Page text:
Hinduism: contraception and abortion
Abortion is the artificial ending of the life of a foetus in the womb (uterus). A natural abortion is called a miscarriage. Abortion has been legal in England, Scotland and Wales since 1967 when The Abortion Act was passed. A new upper time limit of 24 weeks was introduced in 1990 under The Human Fertilisation and Embryology Act.
An abortion may be carried out if one of the following conditions applies:
Where the mental health of the mother is at risk, or her family will suffer if the pregnancy continues, the latest termination date is 24 weeks. There is no upper limit if the life or physical health of the mother is at risk, or if there is a reasonable chance of a seriously disabled child being born.
In 1974 119,000 legal abortions were carried out in England and Wales, by 2006 this figure had risen to 193,700.
Hindus believe in the principle of ahimsa (non violence).
When considering abortion, the Hindu way is to choose the action that will do least harm to all involved: the mother and father, the foetus and society. Some Hindus believe that it is better for a child not to be born than to be born into a life of poverty or with serious physical and mental abnormalities.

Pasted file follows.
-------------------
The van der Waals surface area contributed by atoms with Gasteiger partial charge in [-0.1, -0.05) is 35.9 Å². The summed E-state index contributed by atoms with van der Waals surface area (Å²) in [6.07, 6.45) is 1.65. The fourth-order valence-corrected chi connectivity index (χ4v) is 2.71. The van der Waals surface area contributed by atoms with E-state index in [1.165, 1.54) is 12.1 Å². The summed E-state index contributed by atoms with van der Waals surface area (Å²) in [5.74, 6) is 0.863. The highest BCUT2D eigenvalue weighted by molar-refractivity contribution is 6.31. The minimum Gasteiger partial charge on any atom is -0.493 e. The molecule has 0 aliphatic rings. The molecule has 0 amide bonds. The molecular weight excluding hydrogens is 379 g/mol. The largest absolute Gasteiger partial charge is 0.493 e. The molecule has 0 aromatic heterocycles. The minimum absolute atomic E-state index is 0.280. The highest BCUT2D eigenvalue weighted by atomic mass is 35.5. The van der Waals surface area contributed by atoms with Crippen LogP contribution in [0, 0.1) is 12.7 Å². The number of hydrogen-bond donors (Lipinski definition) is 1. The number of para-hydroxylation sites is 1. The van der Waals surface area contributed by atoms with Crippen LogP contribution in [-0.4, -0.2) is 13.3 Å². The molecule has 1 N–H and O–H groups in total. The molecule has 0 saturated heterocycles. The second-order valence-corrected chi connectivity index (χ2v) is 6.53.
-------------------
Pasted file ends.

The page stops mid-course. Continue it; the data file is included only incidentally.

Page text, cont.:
Hinduism is generally opposed to abortion except where it is necessary to save the mother's life.
Traditional Hinduism and some modern Hindus also see abortion as a breach of the duty to produce children in order to continue the family and produce new members of society.
His being is the source of all being, the seed of all things that in this life have their life... He is God, hidden in all beings, their inmost soul who is in all. He watches the works of creation, lives in all things, watches all things.
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